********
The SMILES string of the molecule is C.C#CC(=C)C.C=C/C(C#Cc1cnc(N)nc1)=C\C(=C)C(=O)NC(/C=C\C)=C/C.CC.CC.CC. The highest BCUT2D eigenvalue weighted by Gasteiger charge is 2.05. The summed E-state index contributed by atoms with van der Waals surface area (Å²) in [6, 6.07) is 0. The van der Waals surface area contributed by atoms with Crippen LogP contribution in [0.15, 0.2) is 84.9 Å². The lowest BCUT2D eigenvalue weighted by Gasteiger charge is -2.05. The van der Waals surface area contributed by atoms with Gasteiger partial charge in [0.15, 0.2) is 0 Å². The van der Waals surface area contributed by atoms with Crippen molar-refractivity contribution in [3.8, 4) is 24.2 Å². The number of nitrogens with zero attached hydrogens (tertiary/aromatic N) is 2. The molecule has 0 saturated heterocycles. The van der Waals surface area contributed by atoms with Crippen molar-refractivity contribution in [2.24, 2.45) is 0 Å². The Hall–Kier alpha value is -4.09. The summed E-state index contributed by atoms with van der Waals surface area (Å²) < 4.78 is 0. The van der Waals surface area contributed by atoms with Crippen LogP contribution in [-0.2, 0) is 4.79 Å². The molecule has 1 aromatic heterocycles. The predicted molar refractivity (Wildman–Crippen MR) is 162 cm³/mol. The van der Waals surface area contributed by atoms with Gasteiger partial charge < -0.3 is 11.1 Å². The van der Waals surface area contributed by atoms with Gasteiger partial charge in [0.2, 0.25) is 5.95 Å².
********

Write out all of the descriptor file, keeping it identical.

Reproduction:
The SMILES string of the molecule is C.C#CC(=C)C.C=C/C(C#Cc1cnc(N)nc1)=C\C(=C)C(=O)NC(/C=C\C)=C/C.CC.CC.CC. The highest BCUT2D eigenvalue weighted by Gasteiger charge is 2.05. The summed E-state index contributed by atoms with van der Waals surface area (Å²) in [6, 6.07) is 0. The van der Waals surface area contributed by atoms with Crippen LogP contribution in [0.15, 0.2) is 84.9 Å². The lowest BCUT2D eigenvalue weighted by Gasteiger charge is -2.05. The van der Waals surface area contributed by atoms with Gasteiger partial charge in [0.15, 0.2) is 0 Å². The van der Waals surface area contributed by atoms with Crippen molar-refractivity contribution in [3.8, 4) is 24.2 Å². The number of nitrogens with zero attached hydrogens (tertiary/aromatic N) is 2. The molecule has 0 saturated heterocycles. The van der Waals surface area contributed by atoms with Crippen molar-refractivity contribution in [2.24, 2.45) is 0 Å². The Hall–Kier alpha value is -4.09. The summed E-state index contributed by atoms with van der Waals surface area (Å²) < 4.78 is 0. The van der Waals surface area contributed by atoms with Crippen LogP contribution in [-0.2, 0) is 4.79 Å². The molecule has 1 aromatic heterocycles. The predicted molar refractivity (Wildman–Crippen MR) is 162 cm³/mol. The van der Waals surface area contributed by atoms with Gasteiger partial charge < -0.3 is 11.1 Å². The van der Waals surface area contributed by atoms with Gasteiger partial charge in [0.2, 0.25) is 5.95 Å².